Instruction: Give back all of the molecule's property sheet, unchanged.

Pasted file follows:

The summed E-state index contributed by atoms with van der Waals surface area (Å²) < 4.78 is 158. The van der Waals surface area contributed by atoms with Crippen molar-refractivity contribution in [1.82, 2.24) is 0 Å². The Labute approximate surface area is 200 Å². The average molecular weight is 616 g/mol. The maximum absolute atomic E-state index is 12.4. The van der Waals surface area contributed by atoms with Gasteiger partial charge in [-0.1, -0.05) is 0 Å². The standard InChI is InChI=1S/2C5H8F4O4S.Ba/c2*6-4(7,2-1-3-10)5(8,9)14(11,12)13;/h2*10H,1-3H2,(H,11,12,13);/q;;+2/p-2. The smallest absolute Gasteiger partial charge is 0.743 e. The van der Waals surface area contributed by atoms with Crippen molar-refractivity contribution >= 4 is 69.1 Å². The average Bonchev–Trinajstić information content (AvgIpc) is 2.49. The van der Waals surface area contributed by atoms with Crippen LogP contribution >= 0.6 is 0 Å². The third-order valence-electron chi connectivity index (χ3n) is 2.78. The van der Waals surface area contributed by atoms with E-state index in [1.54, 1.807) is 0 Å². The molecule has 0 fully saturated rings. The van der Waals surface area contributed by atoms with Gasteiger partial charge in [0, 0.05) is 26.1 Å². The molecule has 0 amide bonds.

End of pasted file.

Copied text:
The summed E-state index contributed by atoms with van der Waals surface area (Å²) < 4.78 is 158. The van der Waals surface area contributed by atoms with Crippen molar-refractivity contribution in [1.82, 2.24) is 0 Å². The Labute approximate surface area is 200 Å². The average molecular weight is 616 g/mol. The maximum absolute atomic E-state index is 12.4. The van der Waals surface area contributed by atoms with Gasteiger partial charge in [-0.1, -0.05) is 0 Å². The standard InChI is InChI=1S/2C5H8F4O4S.Ba/c2*6-4(7,2-1-3-10)5(8,9)14(11,12)13;/h2*10H,1-3H2,(H,11,12,13);/q;;+2/p-2. The smallest absolute Gasteiger partial charge is 0.743 e. The van der Waals surface area contributed by atoms with Crippen molar-refractivity contribution >= 4 is 69.1 Å². The average Bonchev–Trinajstić information content (AvgIpc) is 2.49. The van der Waals surface area contributed by atoms with Crippen LogP contribution >= 0.6 is 0 Å². The third-order valence-electron chi connectivity index (χ3n) is 2.78. The van der Waals surface area contributed by atoms with E-state index in [1.54, 1.807) is 0 Å². The molecule has 0 fully saturated rings. The van der Waals surface area contributed by atoms with Gasteiger partial charge in [0, 0.05) is 26.1 Å². The molecule has 0 amide bonds.